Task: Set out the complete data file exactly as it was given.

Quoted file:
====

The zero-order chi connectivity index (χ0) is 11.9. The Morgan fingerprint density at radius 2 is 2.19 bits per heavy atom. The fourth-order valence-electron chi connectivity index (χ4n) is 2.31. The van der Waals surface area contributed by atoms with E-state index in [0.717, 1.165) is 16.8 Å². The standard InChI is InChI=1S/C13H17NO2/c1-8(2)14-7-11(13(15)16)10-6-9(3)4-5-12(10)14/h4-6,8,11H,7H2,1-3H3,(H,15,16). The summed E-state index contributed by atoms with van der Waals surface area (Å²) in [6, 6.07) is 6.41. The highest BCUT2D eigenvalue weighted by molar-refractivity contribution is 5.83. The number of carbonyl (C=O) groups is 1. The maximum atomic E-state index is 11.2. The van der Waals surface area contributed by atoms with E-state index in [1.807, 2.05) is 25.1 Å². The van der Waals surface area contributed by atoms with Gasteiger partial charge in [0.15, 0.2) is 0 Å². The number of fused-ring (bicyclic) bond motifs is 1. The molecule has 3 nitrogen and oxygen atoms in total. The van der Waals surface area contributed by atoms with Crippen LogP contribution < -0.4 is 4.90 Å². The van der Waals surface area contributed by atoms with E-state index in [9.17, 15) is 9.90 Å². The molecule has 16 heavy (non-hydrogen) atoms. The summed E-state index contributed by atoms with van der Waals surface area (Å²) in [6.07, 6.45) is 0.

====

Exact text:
The zero-order chi connectivity index (χ0) is 11.9. The Morgan fingerprint density at radius 2 is 2.19 bits per heavy atom. The fourth-order valence-electron chi connectivity index (χ4n) is 2.31. The van der Waals surface area contributed by atoms with E-state index in [0.717, 1.165) is 16.8 Å². The standard InChI is InChI=1S/C13H17NO2/c1-8(2)14-7-11(13(15)16)10-6-9(3)4-5-12(10)14/h4-6,8,11H,7H2,1-3H3,(H,15,16). The summed E-state index contributed by atoms with van der Waals surface area (Å²) in [6, 6.07) is 6.41. The highest BCUT2D eigenvalue weighted by molar-refractivity contribution is 5.83. The number of carbonyl (C=O) groups is 1. The maximum atomic E-state index is 11.2. The van der Waals surface area contributed by atoms with E-state index in [1.807, 2.05) is 25.1 Å². The van der Waals surface area contributed by atoms with Gasteiger partial charge in [0.15, 0.2) is 0 Å². The number of fused-ring (bicyclic) bond motifs is 1. The molecule has 3 nitrogen and oxygen atoms in total. The van der Waals surface area contributed by atoms with Crippen LogP contribution < -0.4 is 4.90 Å². The van der Waals surface area contributed by atoms with E-state index in [9.17, 15) is 9.90 Å². The molecule has 16 heavy (non-hydrogen) atoms. The summed E-state index contributed by atoms with van der Waals surface area (Å²) in [6.07, 6.45) is 0.